My attitude to Twitter and the concept of microblogging has changed dramatically in the last 18 months. I’ve gone from “that’s stupid, why would anyone use that” to “I would find living without Twitter very difficult indeed”.
In the last month or so, I’ve started noticing some similarities between using Twitter, and living in an intentional community. There are also some marked differences. I tweeted these thoughts today, but here they are in an expanded form.
First, a definition of intentional community. Wikipedia defines it as:
An intentional community is a planned residential community designed to have a much higher degree of teamwork than other communities. The members of an intentional community typically hold a common social, political, religious, or spiritual vision and are often part of the alternative society. They typically also share responsibilities and resources. Intentional communities include cohousing communities, residential land trusts, ecovillages, communes, survivalist retreats, kibbutzim, ashrams and housing cooperatives. Typically, new members of an intentional community are selected by the community’s existing membership, rather than by real-estate agents or land owners (if the land is not owned collectively by the community). Though intentional communities do not claim to be utopias in the sense of perfect places, many do attempt to live a different and better sort of society, and as such many draw on historical utopian experiments, and ideas in utopian fiction.
For my purposes intentional community also includes families cohabiting, and sharing a flat or house with others. I’ve not personally lived in intentional communities outside of family, flatting, and annual week long residential retreats. I have however talked with a number of people who have lived in various forms of long term residential communes/settlements/intentional communities.
Here are what I see as the similarities, i.e. why why Twitter is like living in an intentional community:
- You know what time people get up, and what time they go to bed
- You know what a number of people in your community people ate for breakfast and dinner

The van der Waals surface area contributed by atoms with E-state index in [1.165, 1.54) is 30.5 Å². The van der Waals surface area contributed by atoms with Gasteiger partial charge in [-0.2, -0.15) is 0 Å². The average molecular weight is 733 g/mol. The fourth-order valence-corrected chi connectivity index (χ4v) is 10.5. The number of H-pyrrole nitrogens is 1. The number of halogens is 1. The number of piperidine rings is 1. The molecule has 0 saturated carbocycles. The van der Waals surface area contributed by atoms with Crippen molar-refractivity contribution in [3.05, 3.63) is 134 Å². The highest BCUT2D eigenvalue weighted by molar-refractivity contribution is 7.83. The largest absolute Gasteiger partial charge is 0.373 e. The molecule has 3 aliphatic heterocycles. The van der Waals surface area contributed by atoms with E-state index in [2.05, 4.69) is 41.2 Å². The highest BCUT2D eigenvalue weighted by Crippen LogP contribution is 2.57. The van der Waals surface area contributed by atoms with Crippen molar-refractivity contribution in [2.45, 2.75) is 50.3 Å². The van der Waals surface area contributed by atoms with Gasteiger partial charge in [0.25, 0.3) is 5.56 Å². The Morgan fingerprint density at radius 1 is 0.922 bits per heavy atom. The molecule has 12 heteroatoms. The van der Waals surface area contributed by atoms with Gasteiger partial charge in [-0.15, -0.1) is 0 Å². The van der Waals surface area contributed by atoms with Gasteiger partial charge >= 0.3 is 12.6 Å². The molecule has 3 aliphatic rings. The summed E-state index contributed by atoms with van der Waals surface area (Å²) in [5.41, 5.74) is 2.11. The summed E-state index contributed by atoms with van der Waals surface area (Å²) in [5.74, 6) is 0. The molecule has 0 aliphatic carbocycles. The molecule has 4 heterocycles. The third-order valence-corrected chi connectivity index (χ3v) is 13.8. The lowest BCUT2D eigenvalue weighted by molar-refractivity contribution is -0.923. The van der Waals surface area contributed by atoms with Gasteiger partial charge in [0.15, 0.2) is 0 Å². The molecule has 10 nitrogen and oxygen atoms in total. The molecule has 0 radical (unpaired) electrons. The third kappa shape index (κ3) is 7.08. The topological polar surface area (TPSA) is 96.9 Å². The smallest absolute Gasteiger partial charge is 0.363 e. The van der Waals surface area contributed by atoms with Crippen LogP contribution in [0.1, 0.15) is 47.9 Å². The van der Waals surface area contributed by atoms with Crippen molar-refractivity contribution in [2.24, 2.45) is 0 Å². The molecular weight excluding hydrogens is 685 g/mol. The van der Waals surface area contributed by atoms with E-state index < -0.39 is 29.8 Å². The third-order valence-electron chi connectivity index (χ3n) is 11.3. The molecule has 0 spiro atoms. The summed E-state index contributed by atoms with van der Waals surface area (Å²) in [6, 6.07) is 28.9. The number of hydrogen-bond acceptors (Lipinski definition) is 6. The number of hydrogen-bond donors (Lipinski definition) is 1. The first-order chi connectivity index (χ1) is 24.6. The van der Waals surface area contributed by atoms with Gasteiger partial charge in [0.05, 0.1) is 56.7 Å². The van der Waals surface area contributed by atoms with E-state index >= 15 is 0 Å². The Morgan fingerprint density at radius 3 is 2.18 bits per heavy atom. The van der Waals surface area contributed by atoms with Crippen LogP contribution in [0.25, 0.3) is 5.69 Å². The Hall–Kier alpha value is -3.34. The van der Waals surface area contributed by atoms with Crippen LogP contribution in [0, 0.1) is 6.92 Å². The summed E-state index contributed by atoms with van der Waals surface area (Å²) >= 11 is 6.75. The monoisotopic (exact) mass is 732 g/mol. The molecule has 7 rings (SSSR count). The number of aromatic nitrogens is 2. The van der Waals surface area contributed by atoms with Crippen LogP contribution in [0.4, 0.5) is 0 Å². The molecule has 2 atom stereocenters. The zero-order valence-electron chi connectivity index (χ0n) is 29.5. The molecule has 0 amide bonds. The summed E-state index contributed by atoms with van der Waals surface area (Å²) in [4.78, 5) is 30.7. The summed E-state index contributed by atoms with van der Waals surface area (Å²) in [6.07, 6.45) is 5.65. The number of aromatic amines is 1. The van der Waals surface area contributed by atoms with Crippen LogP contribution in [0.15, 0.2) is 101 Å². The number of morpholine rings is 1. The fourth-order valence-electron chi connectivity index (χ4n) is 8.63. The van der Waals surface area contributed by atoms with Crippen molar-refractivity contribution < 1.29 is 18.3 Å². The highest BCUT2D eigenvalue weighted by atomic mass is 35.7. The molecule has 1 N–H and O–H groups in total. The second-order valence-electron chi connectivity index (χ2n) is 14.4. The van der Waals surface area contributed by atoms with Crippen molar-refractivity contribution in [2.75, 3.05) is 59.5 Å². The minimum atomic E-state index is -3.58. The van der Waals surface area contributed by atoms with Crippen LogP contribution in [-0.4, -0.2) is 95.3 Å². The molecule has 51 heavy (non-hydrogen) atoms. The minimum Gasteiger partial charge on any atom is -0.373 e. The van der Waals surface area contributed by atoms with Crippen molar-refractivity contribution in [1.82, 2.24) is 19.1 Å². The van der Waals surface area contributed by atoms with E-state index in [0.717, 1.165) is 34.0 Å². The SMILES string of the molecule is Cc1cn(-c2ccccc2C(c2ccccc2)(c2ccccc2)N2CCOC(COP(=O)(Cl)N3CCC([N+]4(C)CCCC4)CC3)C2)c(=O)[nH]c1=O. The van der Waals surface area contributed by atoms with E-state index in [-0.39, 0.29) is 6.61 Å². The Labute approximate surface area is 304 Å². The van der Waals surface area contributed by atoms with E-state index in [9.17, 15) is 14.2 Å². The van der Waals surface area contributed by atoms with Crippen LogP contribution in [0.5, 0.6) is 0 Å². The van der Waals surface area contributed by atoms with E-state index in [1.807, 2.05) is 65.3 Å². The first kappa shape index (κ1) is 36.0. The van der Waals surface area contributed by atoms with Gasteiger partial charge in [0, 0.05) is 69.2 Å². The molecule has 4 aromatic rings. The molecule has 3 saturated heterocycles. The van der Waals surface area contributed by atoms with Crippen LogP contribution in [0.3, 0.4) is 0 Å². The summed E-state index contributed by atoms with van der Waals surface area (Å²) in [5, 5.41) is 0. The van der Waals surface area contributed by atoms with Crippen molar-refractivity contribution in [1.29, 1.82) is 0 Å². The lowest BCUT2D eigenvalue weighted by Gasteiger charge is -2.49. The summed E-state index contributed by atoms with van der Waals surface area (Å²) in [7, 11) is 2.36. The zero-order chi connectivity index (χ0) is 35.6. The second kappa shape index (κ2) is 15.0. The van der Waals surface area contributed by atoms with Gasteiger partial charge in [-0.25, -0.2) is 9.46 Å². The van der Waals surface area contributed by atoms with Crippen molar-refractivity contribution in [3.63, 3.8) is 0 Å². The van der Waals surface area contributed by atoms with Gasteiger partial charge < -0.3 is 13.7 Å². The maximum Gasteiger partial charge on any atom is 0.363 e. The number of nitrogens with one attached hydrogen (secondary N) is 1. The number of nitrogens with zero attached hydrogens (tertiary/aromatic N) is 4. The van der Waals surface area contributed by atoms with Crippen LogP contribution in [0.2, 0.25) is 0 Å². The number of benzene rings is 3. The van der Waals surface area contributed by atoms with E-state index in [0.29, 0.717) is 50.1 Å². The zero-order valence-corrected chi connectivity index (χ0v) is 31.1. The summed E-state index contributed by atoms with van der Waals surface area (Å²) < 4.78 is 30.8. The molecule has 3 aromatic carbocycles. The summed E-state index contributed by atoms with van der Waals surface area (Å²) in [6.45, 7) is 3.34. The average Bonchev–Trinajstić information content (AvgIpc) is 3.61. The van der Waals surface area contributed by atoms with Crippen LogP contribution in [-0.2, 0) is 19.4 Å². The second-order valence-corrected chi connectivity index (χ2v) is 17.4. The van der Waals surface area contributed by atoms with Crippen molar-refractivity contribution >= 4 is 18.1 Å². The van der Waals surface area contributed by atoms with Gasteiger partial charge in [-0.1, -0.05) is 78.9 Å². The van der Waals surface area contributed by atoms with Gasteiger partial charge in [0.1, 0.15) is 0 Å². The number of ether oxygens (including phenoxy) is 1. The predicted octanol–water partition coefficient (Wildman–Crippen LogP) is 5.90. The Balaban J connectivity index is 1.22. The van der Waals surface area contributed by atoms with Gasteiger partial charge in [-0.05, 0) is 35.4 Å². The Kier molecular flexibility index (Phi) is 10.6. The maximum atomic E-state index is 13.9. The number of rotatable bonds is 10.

- Most of your news about the world comes via your social network
- You overhear lots of conversations between people you know
- People repeat to you what they’ve heard others saying
- You can choose to participate or not participate in social interaction at any one time, by entering or leaving the shared social space
Here are what I see as the differences, i.e. why why Twitter is NOT like living in an intentional community:
- There is no assumption of shared property
- When people repeat what they’ve heard others saying, they do so accurately (i.e. they normally retweet your text exactly)
- You can remove someone from your community without having to leave it yourself
- You add someone to your community without having to have anyone’s agreement (except theirs if they are protecting their tweets)
- You can have private conversations without any chance of anyone noticing
- You spend little or no time negotiating social norms or dealing with conflict
A lot of the second group are related to the differences between a single cohesive community, and a social network. Twitter, as a social network, seems to be giving us a lot of the benefits that come with living in a single community (the awareness of others daily activities, opportunities for serendipitous conversation, efficient filtering of news and content based on reputation and trust), without a lot of the downsides.
It will be interesting to see how this medium evolves, and what social needs it begins to meet.